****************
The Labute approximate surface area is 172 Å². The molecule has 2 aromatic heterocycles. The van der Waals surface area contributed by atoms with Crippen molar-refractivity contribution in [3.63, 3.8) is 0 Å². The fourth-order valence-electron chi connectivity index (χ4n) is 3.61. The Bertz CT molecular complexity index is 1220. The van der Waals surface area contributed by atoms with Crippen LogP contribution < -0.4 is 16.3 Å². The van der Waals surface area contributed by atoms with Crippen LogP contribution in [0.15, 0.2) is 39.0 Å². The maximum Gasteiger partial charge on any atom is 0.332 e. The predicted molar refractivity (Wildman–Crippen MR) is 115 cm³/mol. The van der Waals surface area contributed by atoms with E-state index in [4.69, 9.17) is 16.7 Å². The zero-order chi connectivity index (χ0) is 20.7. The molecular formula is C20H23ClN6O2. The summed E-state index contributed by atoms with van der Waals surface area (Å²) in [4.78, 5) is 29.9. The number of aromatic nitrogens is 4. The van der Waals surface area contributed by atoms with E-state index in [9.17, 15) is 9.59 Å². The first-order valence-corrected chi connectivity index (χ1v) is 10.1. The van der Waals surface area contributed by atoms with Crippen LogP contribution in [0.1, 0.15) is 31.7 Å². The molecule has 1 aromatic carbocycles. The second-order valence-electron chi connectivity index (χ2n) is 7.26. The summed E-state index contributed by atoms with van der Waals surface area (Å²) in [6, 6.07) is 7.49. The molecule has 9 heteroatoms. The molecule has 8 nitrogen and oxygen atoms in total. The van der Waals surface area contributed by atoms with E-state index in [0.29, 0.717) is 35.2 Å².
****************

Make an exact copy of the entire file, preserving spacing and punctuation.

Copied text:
The Labute approximate surface area is 172 Å². The molecule has 2 aromatic heterocycles. The van der Waals surface area contributed by atoms with Crippen molar-refractivity contribution in [3.63, 3.8) is 0 Å². The fourth-order valence-electron chi connectivity index (χ4n) is 3.61. The Bertz CT molecular complexity index is 1220. The van der Waals surface area contributed by atoms with Crippen LogP contribution < -0.4 is 16.3 Å². The van der Waals surface area contributed by atoms with Crippen LogP contribution in [0.15, 0.2) is 39.0 Å². The maximum Gasteiger partial charge on any atom is 0.332 e. The predicted molar refractivity (Wildman–Crippen MR) is 115 cm³/mol. The van der Waals surface area contributed by atoms with E-state index in [4.69, 9.17) is 16.7 Å². The zero-order chi connectivity index (χ0) is 20.7. The molecular formula is C20H23ClN6O2. The summed E-state index contributed by atoms with van der Waals surface area (Å²) in [4.78, 5) is 29.9. The number of aromatic nitrogens is 4. The van der Waals surface area contributed by atoms with E-state index in [9.17, 15) is 9.59 Å². The first-order valence-corrected chi connectivity index (χ1v) is 10.1. The van der Waals surface area contributed by atoms with Crippen LogP contribution in [0.1, 0.15) is 31.7 Å². The molecule has 1 aromatic carbocycles. The second-order valence-electron chi connectivity index (χ2n) is 7.26. The summed E-state index contributed by atoms with van der Waals surface area (Å²) in [6, 6.07) is 7.49. The molecule has 9 heteroatoms. The molecule has 8 nitrogen and oxygen atoms in total. The van der Waals surface area contributed by atoms with E-state index in [0.29, 0.717) is 35.2 Å².